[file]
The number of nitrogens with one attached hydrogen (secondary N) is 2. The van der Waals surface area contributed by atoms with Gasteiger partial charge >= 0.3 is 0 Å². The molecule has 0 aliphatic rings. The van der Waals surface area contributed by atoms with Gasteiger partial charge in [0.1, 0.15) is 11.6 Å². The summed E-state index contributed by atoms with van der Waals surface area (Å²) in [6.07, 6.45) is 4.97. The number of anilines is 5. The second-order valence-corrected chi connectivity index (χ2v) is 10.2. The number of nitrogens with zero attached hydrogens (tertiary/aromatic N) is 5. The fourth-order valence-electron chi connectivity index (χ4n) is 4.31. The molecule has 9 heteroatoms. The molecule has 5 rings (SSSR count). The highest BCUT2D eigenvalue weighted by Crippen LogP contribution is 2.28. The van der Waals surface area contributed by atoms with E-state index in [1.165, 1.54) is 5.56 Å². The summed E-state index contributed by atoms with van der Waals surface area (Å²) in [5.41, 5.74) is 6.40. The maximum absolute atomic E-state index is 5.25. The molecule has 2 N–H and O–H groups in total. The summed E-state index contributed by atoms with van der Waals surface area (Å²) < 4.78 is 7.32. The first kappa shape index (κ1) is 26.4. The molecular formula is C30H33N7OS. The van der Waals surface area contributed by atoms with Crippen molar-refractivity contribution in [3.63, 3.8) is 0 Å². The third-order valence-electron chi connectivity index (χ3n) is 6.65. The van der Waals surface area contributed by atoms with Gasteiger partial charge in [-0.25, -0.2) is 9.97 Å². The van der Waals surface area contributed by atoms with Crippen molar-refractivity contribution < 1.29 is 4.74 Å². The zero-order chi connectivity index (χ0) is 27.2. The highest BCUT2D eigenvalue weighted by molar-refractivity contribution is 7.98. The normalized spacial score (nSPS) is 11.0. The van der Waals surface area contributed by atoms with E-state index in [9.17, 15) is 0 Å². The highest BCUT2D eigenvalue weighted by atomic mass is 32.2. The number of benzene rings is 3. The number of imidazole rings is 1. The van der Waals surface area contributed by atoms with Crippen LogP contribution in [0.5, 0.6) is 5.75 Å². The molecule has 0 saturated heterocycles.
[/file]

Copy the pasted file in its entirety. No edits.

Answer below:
The number of nitrogens with one attached hydrogen (secondary N) is 2. The van der Waals surface area contributed by atoms with Gasteiger partial charge >= 0.3 is 0 Å². The molecule has 0 aliphatic rings. The van der Waals surface area contributed by atoms with Gasteiger partial charge in [0.1, 0.15) is 11.6 Å². The summed E-state index contributed by atoms with van der Waals surface area (Å²) in [6.07, 6.45) is 4.97. The number of anilines is 5. The second-order valence-corrected chi connectivity index (χ2v) is 10.2. The number of nitrogens with zero attached hydrogens (tertiary/aromatic N) is 5. The fourth-order valence-electron chi connectivity index (χ4n) is 4.31. The molecule has 9 heteroatoms. The molecule has 5 rings (SSSR count). The highest BCUT2D eigenvalue weighted by Crippen LogP contribution is 2.28. The van der Waals surface area contributed by atoms with E-state index in [1.165, 1.54) is 5.56 Å². The summed E-state index contributed by atoms with van der Waals surface area (Å²) in [5.41, 5.74) is 6.40. The maximum absolute atomic E-state index is 5.25. The molecule has 2 N–H and O–H groups in total. The summed E-state index contributed by atoms with van der Waals surface area (Å²) < 4.78 is 7.32. The first kappa shape index (κ1) is 26.4. The molecular formula is C30H33N7OS. The van der Waals surface area contributed by atoms with Crippen molar-refractivity contribution in [3.63, 3.8) is 0 Å². The third-order valence-electron chi connectivity index (χ3n) is 6.65. The van der Waals surface area contributed by atoms with Gasteiger partial charge in [-0.25, -0.2) is 9.97 Å². The van der Waals surface area contributed by atoms with Crippen molar-refractivity contribution < 1.29 is 4.74 Å². The zero-order chi connectivity index (χ0) is 27.2. The highest BCUT2D eigenvalue weighted by molar-refractivity contribution is 7.98. The normalized spacial score (nSPS) is 11.0. The van der Waals surface area contributed by atoms with E-state index in [9.17, 15) is 0 Å². The highest BCUT2D eigenvalue weighted by atomic mass is 32.2. The number of benzene rings is 3. The number of imidazole rings is 1. The van der Waals surface area contributed by atoms with Crippen LogP contribution in [0.5, 0.6) is 5.75 Å². The molecule has 0 saturated heterocycles.